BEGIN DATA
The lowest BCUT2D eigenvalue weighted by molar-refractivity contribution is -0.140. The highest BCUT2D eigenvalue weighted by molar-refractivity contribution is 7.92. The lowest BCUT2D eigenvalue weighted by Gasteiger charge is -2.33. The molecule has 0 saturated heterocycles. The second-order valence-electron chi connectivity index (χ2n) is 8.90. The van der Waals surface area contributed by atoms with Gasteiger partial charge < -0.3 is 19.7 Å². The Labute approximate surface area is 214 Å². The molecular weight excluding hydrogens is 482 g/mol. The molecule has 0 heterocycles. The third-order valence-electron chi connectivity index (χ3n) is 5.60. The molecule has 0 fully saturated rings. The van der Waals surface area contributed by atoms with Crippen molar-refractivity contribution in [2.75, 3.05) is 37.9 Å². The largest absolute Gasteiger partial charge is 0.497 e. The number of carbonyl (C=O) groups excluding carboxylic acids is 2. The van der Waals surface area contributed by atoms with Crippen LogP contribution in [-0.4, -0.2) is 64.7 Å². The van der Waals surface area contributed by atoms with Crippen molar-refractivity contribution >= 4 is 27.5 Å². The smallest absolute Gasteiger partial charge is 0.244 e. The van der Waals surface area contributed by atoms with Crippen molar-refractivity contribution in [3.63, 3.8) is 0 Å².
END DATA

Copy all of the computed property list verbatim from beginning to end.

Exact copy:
The lowest BCUT2D eigenvalue weighted by molar-refractivity contribution is -0.140. The highest BCUT2D eigenvalue weighted by molar-refractivity contribution is 7.92. The lowest BCUT2D eigenvalue weighted by Gasteiger charge is -2.33. The molecule has 0 saturated heterocycles. The second-order valence-electron chi connectivity index (χ2n) is 8.90. The van der Waals surface area contributed by atoms with Gasteiger partial charge < -0.3 is 19.7 Å². The Labute approximate surface area is 214 Å². The molecular weight excluding hydrogens is 482 g/mol. The molecule has 0 heterocycles. The third-order valence-electron chi connectivity index (χ3n) is 5.60. The molecule has 0 fully saturated rings. The van der Waals surface area contributed by atoms with Crippen molar-refractivity contribution in [2.75, 3.05) is 37.9 Å². The largest absolute Gasteiger partial charge is 0.497 e. The number of carbonyl (C=O) groups excluding carboxylic acids is 2. The van der Waals surface area contributed by atoms with Crippen LogP contribution in [-0.4, -0.2) is 64.7 Å². The van der Waals surface area contributed by atoms with Crippen molar-refractivity contribution >= 4 is 27.5 Å². The smallest absolute Gasteiger partial charge is 0.244 e. The van der Waals surface area contributed by atoms with Crippen molar-refractivity contribution in [3.63, 3.8) is 0 Å².